Her father was the leader of a traveling Buddhist cult. As he rose to prominence he abandoned his family. When asked about the cruelty of this by a family member, he shot back rhetorically, “How can I waste my energy loving the few when I need to love the many?”
She said he wasn’t a fan of children to begin with. His status as a spiritual leader afforded him the opportunity to desert his.
One common way gurus self-corrupt is by becoming societal figures acting as parental figures, while telling you not to have children. They commonly say that loving relationships are a farce because one cannot reserve love for another; one must love all equally. Or they equate enlightenment with leaving the physical “level” completely. Or they say that sex is a wastage of energy. All of these warnings against relationship and yet they want to be your daddy and mommy.
Conversely, there are some who tell you to do what you want, to hedonistically engage everything in life as you wish, you’ll eventually burn out and come back to square one. An alternate take holds that it doesn’t matter what you do because nothing matters. Life is an illusion.
Do any of these instructions imbue a healthy disposition from which to form loving bonds and/or bear and raise children? If these are their philosophies, how could they know anything about Love, except that they’re running from it while pretending to be it?
Let’s unpack this….
We have no society built on the authority of enlightened parents. This is where the guru steps in to pretend to be that enlightened authority. Enlightened parents would kinda get in the way of their sweet, sweet gig, and so they preach against family, while replacing yours. That’s a common enough conscious motive, but if we peer into the dark places of themselves they dare not look, we will find unconscious ones as well. Here’s one now: One reason why so many gurus and mystics—even those who preach ethics and morals—are abusive to their followers is that they don’t acknowledge the psychological aspect of their being as worthy of concern. They bet it all on this thing called “spirituality,” exclusive of their psychological, and often physical, dimensions.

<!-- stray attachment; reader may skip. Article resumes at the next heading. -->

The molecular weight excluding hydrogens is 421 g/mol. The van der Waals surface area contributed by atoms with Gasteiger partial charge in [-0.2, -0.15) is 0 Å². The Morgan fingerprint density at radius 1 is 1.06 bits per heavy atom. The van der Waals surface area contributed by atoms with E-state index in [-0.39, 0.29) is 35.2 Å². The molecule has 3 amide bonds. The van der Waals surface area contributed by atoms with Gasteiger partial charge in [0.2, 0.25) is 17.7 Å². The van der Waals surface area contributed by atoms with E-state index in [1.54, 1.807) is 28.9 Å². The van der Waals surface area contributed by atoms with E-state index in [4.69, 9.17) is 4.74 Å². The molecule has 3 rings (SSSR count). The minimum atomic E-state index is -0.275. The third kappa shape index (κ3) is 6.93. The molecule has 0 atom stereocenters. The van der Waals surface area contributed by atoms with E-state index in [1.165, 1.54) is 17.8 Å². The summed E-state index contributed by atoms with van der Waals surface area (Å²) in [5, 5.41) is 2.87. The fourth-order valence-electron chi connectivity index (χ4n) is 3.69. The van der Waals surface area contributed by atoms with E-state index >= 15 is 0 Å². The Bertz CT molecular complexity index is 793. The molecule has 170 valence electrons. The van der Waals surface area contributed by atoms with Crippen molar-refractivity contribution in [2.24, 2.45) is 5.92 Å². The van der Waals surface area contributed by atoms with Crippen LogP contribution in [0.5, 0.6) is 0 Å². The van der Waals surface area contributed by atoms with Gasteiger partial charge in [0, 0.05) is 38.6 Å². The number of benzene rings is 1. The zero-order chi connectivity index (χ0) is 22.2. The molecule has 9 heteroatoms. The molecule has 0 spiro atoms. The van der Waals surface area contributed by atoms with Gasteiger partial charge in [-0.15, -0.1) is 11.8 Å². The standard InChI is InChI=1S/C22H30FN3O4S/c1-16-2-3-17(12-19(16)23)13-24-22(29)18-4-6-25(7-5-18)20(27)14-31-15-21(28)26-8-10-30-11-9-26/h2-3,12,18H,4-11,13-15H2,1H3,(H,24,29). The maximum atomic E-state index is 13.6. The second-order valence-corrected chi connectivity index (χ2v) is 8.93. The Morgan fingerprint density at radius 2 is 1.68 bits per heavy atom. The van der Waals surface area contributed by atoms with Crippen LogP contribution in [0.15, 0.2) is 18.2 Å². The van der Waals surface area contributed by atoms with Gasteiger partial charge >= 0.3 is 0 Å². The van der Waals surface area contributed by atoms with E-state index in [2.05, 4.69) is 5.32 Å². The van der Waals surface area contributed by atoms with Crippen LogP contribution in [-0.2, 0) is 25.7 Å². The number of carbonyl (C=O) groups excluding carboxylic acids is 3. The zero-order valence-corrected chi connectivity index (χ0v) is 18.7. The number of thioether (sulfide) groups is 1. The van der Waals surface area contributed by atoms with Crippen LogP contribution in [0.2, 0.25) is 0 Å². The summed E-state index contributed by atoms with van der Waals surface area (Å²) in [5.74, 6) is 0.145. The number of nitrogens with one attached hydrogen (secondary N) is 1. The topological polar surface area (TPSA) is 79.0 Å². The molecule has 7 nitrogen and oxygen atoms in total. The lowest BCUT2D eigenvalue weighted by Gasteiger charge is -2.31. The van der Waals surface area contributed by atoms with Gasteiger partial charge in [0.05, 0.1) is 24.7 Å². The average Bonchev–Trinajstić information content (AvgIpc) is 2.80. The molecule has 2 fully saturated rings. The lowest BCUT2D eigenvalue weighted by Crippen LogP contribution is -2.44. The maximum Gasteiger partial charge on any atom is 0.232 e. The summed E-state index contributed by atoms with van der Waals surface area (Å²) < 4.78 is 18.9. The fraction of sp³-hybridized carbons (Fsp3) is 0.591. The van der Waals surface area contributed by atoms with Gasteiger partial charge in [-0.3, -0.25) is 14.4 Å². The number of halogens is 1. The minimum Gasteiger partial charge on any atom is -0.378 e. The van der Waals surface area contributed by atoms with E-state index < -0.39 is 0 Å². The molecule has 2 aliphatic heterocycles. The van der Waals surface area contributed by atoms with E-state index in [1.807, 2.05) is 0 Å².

In politics, religion, and psychology, there are those who fight for social change, or justice, at the expense of themselves, or in ignorance of their own personal problems. They often ignore their abusiveness and their addictions while struggling to change society. Leaders of the spiritual kind fall prey to the same trappings: the trappings of the self. Whereas leaders not of the spirituality-at-large ilk may consider their misunderstood ego antics modest, heroic, or selfless, the spiritual leader misunderstands transcendence—namely, that one cannot forgo the psychological for the trans-psychological. Transcend and include, not transcend and ignore. They ignore this.
When one transcends and ignores the self, one falls out of balance and ends right back at self. One ends up divided and unconscious within. One ends up two.
Prior to the enlightenment experience, such a one was unconscious of transcendence. Now, they’re unconscious that they’re out of that experience and are therefore no longer transcending. They are back to being partial people with knowledge of wholeness, no longer wholeness oneself. This, if they were not running from their own psychological issues in the first place.
It is more likely that they never had an experience of wholeness, but of something else. And that something else, rather than changing them forever, played into them and became their power trip. It became what they wanted. And what they wanted was not what they spoke, for what they wanted was to be masters of hypocrisy. In this way may they still exist and be on top of the world, while lecturing others on how to live in and with the world. Or just sit quietly with a beatific smile on the face and dollar signs in the eyes.
Ah, what a life. It pays to be the parent railing against parents.